After the news of Elliott Carter’s passing earlier this week, I was quite moved by the outpouring of tributes to the composer that I encountered through social media. Obviously my window to the world through social media is skewed toward new music nerds, but even so, I have to admit I was slightly surprised at the extent of the outpouring. Among many of my new music friends, Carter was a figure who was more begrudgingly admired than universally adored, though this seemed to be changing in recent years. It says something about Carter’s musical imagination that even those who professed to dislike his work had a favorite piece by him.
It also got me thinking about the limits of what we can do as composers to advocate for our own music. When our music is poorly or (worse) indifferently received, we may perceive it as a failure of presentation, contextualization, education, or marketing. The audience just didn’t have the right frame of reference. Or, maybe we think the problem is the music itself. Maybe it was too intricate, too subtle, too esoteric. Maybe it was flawed, or just plain bad.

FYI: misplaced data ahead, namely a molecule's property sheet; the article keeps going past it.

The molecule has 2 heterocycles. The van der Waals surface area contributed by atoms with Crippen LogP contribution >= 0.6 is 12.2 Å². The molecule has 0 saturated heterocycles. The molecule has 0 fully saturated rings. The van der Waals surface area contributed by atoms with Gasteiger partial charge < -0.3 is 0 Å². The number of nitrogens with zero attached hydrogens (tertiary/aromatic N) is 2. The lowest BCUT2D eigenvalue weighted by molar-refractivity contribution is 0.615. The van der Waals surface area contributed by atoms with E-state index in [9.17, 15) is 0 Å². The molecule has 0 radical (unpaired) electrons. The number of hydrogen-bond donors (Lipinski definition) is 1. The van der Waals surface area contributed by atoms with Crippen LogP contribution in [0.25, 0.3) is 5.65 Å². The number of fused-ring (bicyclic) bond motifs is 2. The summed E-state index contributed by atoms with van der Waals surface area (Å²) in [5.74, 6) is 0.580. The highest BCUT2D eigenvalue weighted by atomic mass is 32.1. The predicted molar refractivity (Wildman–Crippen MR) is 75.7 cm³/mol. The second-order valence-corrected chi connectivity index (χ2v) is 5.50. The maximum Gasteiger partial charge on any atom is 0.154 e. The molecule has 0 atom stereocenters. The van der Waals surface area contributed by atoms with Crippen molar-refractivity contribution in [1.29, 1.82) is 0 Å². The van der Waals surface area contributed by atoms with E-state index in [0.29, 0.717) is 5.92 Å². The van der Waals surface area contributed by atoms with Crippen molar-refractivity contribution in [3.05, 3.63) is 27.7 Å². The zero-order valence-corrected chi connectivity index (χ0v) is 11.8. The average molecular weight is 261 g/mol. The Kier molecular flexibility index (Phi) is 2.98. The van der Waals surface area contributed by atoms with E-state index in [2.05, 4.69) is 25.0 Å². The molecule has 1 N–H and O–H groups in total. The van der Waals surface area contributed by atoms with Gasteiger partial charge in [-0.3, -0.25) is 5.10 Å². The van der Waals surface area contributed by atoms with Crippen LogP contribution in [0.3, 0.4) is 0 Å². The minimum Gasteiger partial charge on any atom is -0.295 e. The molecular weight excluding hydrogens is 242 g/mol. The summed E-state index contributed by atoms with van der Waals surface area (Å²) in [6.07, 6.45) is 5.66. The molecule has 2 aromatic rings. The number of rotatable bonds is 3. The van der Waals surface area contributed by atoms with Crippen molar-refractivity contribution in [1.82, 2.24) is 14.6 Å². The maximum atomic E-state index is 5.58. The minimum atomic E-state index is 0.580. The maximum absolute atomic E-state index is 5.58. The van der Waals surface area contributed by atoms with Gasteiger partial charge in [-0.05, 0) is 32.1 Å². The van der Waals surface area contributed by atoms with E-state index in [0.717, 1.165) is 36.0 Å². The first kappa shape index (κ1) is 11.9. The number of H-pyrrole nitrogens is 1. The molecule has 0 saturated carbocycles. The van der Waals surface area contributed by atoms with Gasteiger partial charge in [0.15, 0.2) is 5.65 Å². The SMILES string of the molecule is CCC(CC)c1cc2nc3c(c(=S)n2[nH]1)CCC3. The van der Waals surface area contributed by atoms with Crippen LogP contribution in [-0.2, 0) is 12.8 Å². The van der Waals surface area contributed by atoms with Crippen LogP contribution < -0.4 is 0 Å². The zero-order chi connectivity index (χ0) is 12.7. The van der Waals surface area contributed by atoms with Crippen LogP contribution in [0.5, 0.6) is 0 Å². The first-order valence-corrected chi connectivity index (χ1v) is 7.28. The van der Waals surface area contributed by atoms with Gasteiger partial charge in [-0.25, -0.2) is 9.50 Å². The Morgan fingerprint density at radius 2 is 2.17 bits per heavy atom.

Most of the discussion around what to do about the state of new music today seems to vacillate between these two proposals. Change the music, or change the stuff around the music. I should say that I’m an advocate of both of these plans in certain situations. But I also wonder if there is a natural limit to what these changes are capable of. Maybe it doesn’t come down to intelligence or education. Maybe it comes down to aesthetics, or to put it more bluntly, maybe it’s a matter of taste.
For example, lots of people like spicy food, including me. But I wouldn’t call someone misinformed for not liking spicy food, and just because that person dislikes a particular spicy dish, doesn’t mean that it’s not well-made. Dissonance in music is similar–some like it mild, others want a jar of hot sauce on hand at all times. Maybe this seems obvious, but the difference is that dissonance still offends people in ways that spicy food doesn’t. No one insists that chefs should stop making spicy food, or that spicy food has ruined gourmet cuisine forever.
The idea that some music is an “acquired taste” is not exactly new, but I hope we can learn to avoid those annoyingly classist mistaken assumptions that often ride along with other acquired tastes. Not everyone will like Carter’s music, or mine, or yours, and that’s okay.